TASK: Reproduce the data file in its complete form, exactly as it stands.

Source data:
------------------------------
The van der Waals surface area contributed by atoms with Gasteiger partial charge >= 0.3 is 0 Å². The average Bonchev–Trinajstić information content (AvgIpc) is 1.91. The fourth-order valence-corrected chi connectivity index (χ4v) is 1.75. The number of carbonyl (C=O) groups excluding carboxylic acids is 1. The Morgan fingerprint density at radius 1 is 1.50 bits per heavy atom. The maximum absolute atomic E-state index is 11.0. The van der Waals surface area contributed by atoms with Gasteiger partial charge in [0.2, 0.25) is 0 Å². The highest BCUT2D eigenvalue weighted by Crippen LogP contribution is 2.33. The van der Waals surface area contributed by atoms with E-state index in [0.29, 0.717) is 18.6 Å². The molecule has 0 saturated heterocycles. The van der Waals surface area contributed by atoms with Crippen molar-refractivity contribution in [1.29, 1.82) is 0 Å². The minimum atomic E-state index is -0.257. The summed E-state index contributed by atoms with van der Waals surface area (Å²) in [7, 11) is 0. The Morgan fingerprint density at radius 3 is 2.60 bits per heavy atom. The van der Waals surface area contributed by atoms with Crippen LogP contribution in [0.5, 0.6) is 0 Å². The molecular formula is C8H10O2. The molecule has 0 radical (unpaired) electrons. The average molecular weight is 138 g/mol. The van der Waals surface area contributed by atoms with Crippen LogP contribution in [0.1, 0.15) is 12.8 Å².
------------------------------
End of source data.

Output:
The van der Waals surface area contributed by atoms with Gasteiger partial charge >= 0.3 is 0 Å². The average Bonchev–Trinajstić information content (AvgIpc) is 1.91. The fourth-order valence-corrected chi connectivity index (χ4v) is 1.75. The number of carbonyl (C=O) groups excluding carboxylic acids is 1. The Morgan fingerprint density at radius 1 is 1.50 bits per heavy atom. The maximum absolute atomic E-state index is 11.0. The van der Waals surface area contributed by atoms with Gasteiger partial charge in [0.2, 0.25) is 0 Å². The highest BCUT2D eigenvalue weighted by Crippen LogP contribution is 2.33. The van der Waals surface area contributed by atoms with E-state index in [0.29, 0.717) is 18.6 Å². The molecule has 0 saturated heterocycles. The van der Waals surface area contributed by atoms with Crippen molar-refractivity contribution in [1.29, 1.82) is 0 Å². The minimum atomic E-state index is -0.257. The summed E-state index contributed by atoms with van der Waals surface area (Å²) in [7, 11) is 0. The Morgan fingerprint density at radius 3 is 2.60 bits per heavy atom. The van der Waals surface area contributed by atoms with Crippen LogP contribution in [0.5, 0.6) is 0 Å². The molecular formula is C8H10O2. The molecule has 0 radical (unpaired) electrons. The average molecular weight is 138 g/mol. The van der Waals surface area contributed by atoms with Crippen LogP contribution in [0.1, 0.15) is 12.8 Å².